“Mao’s Last Dancer” is based on the autobiography of ballet dancer Li Cunxin, who in the 1980s defected from his homeland of China to seek artistic and political freedom in America.
It’s an entertaining, warm tale told in an old-fashioned, straightforward way, and has beautiful ballet segments. It’s also epic in scope, and is anchored by a winning performance from Chi Cao (in his screen debut) as Cunxin.
The narrative starts with Cunxin first arriving in America, after being chosen to study with the Houston Ballet, where he meets Ben Stevenson (Bruce Greenwood), the company’s choreographer, and others who welcome him.
As Cunxin starts learning about American culture, we’re taken back to his early days as a peasant village child in communist China. He is plucked from school one day by authorities and taken to learn ballet at a school with other kids who have no choice in the matter. They’re limber, they can stretch, they’re in.
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Cunxin at first doesn’t click with his instructors and wants to go home. He doesn’t understand ballet. But we follow him as he eventually makes a special bond with one of his teachers, and as he finds strength and grows into a promising dancer.
So promising, in fact, that he gets the Houston opportunity. He’s chosen to represent China because of his loyalty to the communist regime and for his ability to not be swayed by loose American influences.
But Cunxin gets a taste of American freedom and likes it. He explores his own individuality, and discovers love and newfound stardom.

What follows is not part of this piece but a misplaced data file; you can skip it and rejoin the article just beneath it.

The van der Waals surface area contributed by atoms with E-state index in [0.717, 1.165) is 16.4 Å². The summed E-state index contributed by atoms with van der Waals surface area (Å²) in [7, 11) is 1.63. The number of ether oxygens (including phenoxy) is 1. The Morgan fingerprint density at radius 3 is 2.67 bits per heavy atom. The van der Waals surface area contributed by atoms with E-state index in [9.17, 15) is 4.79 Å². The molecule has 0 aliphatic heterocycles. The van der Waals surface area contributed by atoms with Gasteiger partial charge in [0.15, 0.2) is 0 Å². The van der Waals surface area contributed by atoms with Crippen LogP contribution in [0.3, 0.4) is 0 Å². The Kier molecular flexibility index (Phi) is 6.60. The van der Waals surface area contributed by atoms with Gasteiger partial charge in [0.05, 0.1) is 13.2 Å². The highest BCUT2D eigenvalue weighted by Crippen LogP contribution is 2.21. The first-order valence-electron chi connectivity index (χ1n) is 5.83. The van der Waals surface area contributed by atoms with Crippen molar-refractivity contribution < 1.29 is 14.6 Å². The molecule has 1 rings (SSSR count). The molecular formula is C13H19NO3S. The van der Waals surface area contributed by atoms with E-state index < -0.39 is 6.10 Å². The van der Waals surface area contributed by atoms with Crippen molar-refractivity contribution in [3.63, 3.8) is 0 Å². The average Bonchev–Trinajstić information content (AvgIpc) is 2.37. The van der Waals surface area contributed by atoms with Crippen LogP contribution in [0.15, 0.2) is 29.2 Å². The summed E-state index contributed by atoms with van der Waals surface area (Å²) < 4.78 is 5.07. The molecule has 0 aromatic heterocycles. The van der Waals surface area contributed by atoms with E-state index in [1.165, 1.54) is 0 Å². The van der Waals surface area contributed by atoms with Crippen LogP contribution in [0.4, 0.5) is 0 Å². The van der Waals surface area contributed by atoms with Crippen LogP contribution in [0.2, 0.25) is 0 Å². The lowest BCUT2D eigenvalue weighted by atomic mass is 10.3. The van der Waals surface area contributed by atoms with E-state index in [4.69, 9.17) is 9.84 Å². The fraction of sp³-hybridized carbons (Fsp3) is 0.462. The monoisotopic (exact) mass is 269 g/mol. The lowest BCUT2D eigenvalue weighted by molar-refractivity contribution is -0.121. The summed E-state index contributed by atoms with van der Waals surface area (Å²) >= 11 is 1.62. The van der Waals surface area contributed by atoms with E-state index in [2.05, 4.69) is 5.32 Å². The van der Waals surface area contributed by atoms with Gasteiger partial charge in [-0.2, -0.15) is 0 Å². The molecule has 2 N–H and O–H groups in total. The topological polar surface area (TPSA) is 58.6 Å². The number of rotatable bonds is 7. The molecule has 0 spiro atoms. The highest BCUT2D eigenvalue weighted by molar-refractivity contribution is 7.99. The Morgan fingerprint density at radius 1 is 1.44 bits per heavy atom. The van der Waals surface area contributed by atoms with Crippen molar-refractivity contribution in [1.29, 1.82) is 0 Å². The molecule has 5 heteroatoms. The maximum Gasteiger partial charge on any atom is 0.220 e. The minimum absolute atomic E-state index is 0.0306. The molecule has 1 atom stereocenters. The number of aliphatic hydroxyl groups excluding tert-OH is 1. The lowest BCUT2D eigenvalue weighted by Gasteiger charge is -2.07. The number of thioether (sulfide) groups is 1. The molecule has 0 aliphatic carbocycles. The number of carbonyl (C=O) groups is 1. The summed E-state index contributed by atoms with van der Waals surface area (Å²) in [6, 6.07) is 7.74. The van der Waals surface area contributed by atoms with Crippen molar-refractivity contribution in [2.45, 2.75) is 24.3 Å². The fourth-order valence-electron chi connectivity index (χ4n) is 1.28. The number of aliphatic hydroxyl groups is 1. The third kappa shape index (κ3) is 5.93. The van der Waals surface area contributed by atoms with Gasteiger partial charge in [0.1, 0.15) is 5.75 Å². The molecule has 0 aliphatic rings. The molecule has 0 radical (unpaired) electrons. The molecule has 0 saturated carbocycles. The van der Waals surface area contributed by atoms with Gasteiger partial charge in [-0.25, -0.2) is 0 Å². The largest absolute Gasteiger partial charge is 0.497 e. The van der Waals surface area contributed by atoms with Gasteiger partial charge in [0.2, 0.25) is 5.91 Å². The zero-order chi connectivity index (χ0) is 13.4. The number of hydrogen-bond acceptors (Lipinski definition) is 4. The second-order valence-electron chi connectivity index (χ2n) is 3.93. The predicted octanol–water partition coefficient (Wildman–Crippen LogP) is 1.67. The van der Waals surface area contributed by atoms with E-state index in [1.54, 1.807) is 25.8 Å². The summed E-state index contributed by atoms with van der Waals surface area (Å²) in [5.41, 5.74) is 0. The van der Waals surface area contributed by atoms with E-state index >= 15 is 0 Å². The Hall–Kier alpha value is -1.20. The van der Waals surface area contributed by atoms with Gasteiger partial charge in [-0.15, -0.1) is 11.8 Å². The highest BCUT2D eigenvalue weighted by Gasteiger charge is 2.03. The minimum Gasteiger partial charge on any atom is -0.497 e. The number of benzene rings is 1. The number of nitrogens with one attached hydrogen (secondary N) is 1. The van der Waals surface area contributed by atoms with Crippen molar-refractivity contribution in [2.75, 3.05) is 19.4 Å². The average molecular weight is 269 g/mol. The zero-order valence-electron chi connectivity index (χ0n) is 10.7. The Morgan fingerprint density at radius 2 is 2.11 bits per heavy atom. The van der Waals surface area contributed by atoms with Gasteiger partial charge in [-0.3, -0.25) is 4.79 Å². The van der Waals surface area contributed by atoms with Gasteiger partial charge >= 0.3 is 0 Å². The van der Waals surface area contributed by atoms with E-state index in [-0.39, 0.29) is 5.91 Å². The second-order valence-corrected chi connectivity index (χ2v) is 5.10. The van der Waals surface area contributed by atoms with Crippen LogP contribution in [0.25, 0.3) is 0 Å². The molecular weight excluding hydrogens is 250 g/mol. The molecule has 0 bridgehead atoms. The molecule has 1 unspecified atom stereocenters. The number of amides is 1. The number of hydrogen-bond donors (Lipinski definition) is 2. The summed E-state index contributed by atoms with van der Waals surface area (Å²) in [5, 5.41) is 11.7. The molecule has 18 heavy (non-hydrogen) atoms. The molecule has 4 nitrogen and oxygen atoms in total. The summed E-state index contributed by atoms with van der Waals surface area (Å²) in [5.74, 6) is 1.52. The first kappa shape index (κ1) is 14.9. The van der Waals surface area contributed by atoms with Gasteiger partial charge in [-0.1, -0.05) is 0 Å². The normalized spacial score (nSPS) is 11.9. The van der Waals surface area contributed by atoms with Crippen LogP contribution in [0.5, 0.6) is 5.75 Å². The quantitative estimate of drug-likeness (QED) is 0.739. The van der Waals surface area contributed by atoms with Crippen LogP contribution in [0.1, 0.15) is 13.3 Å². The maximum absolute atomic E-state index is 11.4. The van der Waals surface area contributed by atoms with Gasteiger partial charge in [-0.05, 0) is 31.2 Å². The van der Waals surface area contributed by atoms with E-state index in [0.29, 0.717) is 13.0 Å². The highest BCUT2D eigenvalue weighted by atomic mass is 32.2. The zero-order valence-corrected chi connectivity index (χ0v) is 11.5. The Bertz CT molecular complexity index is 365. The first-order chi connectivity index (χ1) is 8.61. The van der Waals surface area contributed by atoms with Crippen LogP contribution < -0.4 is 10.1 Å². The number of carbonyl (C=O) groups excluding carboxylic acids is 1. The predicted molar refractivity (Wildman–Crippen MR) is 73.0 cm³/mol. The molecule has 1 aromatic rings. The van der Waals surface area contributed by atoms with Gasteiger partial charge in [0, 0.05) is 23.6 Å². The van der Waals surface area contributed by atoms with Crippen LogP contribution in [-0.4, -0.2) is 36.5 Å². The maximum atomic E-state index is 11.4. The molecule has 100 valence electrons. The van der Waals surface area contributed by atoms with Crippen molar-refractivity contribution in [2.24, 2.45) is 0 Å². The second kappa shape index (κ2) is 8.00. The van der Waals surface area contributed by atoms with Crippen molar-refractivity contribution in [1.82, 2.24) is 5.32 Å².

When his stint with the ballet nears its end, Cunxin decides to defect, putting himself — and his family back in China — in danger. Things get more complicated when the Chinese embassy gets involved, which makes international headlines.
Eventually, Cunxin goes on to become a celebrated, world-renowned ballet dancer, but not without great personal cost. These themes are explored, but swiftly.
So are the political overtones, in sort of a CliffsNotes version of oppression. The Chinese authorities are almost caricatured villains.
Perhaps such shortcut storytelling is a lack of time to tell such a broad story — it does manage to never be overwhelming.
But that doesn’t make for truly absorbing cinema. Director Bruce Beresford (“Driving Miss Daisy”) never gives us raw passion, the kind that the characters talk about having. That we’re engaged at all is a testament to Cao’s sturdy, inward yet wide-eyed performance. His dancing is a marvel to watch, as well.
Still, it’s hard not to like a film with such good intentions, so determined to be a feel-good, inspirational story. It edges toward heart-tugging near the end, but “Mao’s Last Dancer” eventually earns its sentimentality.
“Mao’s Last Dancer”
Rating: PG (brief violent image, some sensuality, language and incidental smoking) Starring: Bruce Greenwood, Chi CaoDirected by: Bruce BeresfordShowing at: Warren Theatre (east)